Further tests for brain tumours
This page is about further tests you might have if you have been diagnosed with a brain tumour. There is information about
Further tests for brain tumours
If you have been diagnosed with a brain tumour, you may need further scans or tests. These find out more about the tumour, including exactly where it is and how big it is, to help your doctor decide on the best treatment. You may have the following scans
MRI scans create pictures of body structures using magnetic fields and give clear pictures of the brain and spinal cord. An MRI scan called magnetic resonance angiography (MRA) shows the blood vessels in the brain. Magnetic resonance spectroscopy scans (MRS) look at chemicals in the tumour. functional MRI (fMRI) takes the scan while you do things like move your hand, speak or read.
PET scans show up the rate of activity of body tissues. You have a small amount of radioactive glucose as an injection. The scan measures how quickly the brain uses the glucose in different areas. It can help to show if a brain tumour is non cancerous (benign) or cancerous (malignant).
SPECT scans get information about chemicals in the brain tumour. You have an injection of a very small amount of a radioactive chemical, which circulates in your blood to your brain and shows up the brain tumour on the scanner.
Other tests include
- Surgical biopsy – taking a small sample of the tumour to examine under a microscope
- CT scan of the chest and abdomen – checking whether cancer is anywhere else in the body
- Angiogram – looking at the blood circulation in the brain
- Myelogram – using a dye and X-rays to show fluid circulation around the spinal cord
- Lumbar puncture – taking a sample of cerebrospinal fluid for testing
- Neuroendoscopy – under general anaesthetic, drilling a hole in the skull and into the fluid filled spaces in the brain (the ventricles) to relieve pressure or take a biopsy or fluid sample
After your tests
You will probably feel anxious while waiting for your test results. It may help to talk to a friend or relative about your feelings. Or you may want to contact a support group to talk to someone who has been through a similar experience.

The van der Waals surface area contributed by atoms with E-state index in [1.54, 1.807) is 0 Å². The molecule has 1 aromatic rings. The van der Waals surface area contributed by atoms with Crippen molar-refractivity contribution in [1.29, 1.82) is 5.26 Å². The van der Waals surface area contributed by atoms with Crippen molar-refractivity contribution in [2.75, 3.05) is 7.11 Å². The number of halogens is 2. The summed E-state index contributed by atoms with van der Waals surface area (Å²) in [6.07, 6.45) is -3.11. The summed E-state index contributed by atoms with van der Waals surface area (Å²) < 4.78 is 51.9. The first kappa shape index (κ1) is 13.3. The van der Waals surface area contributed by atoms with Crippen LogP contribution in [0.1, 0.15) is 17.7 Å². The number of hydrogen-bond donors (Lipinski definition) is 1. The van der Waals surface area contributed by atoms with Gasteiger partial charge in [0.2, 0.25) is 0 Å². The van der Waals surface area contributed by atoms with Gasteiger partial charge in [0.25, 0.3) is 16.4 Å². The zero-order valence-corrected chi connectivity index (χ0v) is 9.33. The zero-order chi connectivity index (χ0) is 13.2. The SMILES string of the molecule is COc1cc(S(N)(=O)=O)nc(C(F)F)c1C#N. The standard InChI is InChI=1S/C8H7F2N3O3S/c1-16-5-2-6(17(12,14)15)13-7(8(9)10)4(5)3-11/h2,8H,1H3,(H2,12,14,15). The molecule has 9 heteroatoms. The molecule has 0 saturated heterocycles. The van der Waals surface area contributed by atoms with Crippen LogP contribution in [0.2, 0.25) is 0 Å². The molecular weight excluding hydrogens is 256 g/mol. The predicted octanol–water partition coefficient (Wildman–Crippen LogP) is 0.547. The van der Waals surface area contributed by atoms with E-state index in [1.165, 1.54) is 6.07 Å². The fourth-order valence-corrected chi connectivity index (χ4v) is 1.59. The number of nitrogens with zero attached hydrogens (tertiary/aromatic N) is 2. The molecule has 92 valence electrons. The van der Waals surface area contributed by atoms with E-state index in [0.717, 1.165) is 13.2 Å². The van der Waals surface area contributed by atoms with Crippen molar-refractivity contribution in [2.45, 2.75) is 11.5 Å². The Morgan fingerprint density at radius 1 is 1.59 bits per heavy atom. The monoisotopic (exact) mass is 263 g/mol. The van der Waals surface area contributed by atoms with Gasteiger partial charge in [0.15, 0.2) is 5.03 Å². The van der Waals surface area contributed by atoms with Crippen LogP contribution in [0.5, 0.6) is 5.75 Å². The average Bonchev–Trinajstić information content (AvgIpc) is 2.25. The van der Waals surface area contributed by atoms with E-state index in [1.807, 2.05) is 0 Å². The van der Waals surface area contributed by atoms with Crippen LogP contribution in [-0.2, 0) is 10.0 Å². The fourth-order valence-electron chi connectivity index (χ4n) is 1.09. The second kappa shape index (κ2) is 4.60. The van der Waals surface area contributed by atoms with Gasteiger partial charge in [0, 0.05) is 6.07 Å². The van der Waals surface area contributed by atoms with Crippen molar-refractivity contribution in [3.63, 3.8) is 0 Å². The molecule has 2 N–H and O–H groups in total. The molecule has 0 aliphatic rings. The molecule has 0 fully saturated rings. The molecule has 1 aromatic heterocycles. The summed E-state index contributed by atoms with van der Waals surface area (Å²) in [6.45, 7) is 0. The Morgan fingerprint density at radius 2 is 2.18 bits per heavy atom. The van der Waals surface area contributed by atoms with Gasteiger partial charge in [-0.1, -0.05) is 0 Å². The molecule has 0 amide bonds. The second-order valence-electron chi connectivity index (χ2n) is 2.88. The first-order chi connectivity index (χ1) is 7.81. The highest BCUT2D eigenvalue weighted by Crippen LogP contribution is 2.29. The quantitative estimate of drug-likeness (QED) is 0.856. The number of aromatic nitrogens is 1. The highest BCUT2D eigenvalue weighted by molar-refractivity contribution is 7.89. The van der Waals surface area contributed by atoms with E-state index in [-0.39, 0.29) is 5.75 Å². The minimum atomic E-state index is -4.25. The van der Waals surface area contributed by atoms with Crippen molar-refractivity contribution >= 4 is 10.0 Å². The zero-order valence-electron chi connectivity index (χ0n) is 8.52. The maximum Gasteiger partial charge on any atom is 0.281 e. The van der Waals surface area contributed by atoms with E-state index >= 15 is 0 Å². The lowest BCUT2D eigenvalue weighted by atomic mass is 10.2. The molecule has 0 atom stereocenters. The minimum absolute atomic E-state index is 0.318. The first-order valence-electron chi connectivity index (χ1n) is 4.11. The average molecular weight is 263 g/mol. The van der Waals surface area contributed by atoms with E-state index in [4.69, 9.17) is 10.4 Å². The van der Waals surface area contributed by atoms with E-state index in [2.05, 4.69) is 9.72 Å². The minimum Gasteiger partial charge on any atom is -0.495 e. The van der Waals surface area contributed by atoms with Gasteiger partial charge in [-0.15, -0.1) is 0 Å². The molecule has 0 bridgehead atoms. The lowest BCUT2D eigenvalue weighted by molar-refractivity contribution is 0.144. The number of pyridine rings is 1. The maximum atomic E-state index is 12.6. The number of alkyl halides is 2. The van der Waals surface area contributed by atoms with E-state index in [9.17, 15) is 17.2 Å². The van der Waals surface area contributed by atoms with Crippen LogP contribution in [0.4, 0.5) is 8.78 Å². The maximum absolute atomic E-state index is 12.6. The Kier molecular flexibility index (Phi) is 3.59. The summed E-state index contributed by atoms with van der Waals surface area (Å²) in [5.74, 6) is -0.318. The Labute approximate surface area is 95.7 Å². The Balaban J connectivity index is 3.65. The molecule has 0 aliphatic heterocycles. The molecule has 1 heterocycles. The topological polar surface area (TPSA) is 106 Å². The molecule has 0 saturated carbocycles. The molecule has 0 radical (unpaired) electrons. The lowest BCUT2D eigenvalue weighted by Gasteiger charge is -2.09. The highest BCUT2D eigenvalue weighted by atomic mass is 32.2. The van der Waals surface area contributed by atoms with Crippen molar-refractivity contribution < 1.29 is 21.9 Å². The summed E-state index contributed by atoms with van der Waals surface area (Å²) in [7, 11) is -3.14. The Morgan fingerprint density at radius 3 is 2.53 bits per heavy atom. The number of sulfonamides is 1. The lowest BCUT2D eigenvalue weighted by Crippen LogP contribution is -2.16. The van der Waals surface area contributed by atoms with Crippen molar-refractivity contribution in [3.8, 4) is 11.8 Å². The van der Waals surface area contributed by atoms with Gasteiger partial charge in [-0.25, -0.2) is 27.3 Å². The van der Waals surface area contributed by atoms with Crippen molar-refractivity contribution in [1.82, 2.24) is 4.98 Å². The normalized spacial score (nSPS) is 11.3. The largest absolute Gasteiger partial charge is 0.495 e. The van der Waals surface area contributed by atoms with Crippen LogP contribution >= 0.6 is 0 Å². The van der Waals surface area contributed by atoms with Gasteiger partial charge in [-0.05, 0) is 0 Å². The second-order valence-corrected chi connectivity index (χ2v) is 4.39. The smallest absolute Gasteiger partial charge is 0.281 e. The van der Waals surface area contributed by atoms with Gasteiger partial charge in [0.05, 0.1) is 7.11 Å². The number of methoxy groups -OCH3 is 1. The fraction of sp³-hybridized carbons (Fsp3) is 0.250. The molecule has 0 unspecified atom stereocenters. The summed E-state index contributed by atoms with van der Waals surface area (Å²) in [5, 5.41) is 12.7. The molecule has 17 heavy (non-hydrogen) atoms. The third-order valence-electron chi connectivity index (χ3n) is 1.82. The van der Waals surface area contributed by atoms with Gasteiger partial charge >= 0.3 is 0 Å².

You can view and print the quick guides for all the pages in the Diagnosing brain tumours section.
These tests help the doctor to find out exactly what type of brain tumour you have. They also help the doctors to find out how exactly where it is and how it is. This information is important to help the doctors know which is the best treatment.
MRI is a type of scan that creates pictures of body structures using magnetic fields. MRI usually gives the clearest scan of the brain and spinal cord. You usually have an injection of a dye, called contrast medium, to make the MRI scan clearer.
Specialised MRI scans called magnetic resonance angiography (MRA scans) can show the blood vessels in the brain. Magnetic resonance spectroscopy (MRS scans) look at chemicals in the tumour.
Another type of MRI scan is called a functional MRI (fMRI). During this scan the doctor will ask you to do things like move your hand, speak or read. These scans are used to help plan surgery when the tumour is close to an area controlling one of these functions.
PET scans are not available at all hospitals. So you may need to travel to another hospital to have one. PET scans can show up the rate of activity of body tissues. You have a small amount of radioactive glucose as an injection and the glucose is taken up in the brain. The brain uses up the glucose and the scan measures how quickly this happens in different areas.
The speed of glucose use by the brain helps to show if a brain tumour is non cancerous (benign) or cancerous (malignant). After brain tumour treatment, PET scans can also sometimes show up whether changes on other scans are due to tumour or to scar tissue.
We have detailed information about what having a PET scan is like.
SPECT stands for Single Photon Emission Computed Tomography. It is similar to a PET scan but uses much simpler equipment to get information about chemicals in the brain tumour. As with a PET scan, you have an injection of a very small amount of a radioactive chemical. This does not harm you. The radioactive chemical circulates in your blood to your brain and shows up the brain tumour on the scanner.
Taking a sample of tissue is the only sure way to diagnose many brain tumours. Looking at the cells under a microscope is the only guaranteed way to identify the type of brain tumour and grade of the tumour.
For some brain tumours, you have a biopsy as the first part of an operation to remove all or part of your tumour. For others, you may just have a biopsy and then go onto have other treatment such as radiotherapy.